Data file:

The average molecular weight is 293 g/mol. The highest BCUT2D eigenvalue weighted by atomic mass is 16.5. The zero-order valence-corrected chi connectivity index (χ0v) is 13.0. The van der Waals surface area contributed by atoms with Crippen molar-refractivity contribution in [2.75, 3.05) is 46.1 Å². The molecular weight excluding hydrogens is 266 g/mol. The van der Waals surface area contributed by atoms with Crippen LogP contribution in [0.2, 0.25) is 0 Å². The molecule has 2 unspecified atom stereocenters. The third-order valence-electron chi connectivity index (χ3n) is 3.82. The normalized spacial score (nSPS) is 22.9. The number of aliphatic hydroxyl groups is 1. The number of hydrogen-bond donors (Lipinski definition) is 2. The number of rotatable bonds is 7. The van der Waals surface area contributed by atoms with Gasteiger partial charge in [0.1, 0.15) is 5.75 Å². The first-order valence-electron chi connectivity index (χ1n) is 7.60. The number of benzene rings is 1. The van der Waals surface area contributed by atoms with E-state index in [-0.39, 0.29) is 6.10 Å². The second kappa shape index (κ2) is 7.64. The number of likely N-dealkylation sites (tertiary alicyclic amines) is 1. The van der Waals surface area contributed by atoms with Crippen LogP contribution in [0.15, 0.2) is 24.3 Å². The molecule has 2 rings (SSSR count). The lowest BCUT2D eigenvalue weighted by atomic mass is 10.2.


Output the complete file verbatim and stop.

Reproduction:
The average molecular weight is 293 g/mol. The highest BCUT2D eigenvalue weighted by atomic mass is 16.5. The zero-order valence-corrected chi connectivity index (χ0v) is 13.0. The van der Waals surface area contributed by atoms with Crippen molar-refractivity contribution in [2.75, 3.05) is 46.1 Å². The molecular weight excluding hydrogens is 266 g/mol. The van der Waals surface area contributed by atoms with Crippen LogP contribution in [0.2, 0.25) is 0 Å². The molecule has 2 unspecified atom stereocenters. The third-order valence-electron chi connectivity index (χ3n) is 3.82. The normalized spacial score (nSPS) is 22.9. The number of aliphatic hydroxyl groups is 1. The number of hydrogen-bond donors (Lipinski definition) is 2. The number of rotatable bonds is 7. The van der Waals surface area contributed by atoms with Gasteiger partial charge in [0.1, 0.15) is 5.75 Å². The first-order valence-electron chi connectivity index (χ1n) is 7.60. The number of benzene rings is 1. The van der Waals surface area contributed by atoms with E-state index in [-0.39, 0.29) is 6.10 Å². The second kappa shape index (κ2) is 7.64. The number of likely N-dealkylation sites (tertiary alicyclic amines) is 1. The van der Waals surface area contributed by atoms with Crippen LogP contribution in [0.15, 0.2) is 24.3 Å². The molecule has 2 rings (SSSR count). The lowest BCUT2D eigenvalue weighted by atomic mass is 10.2.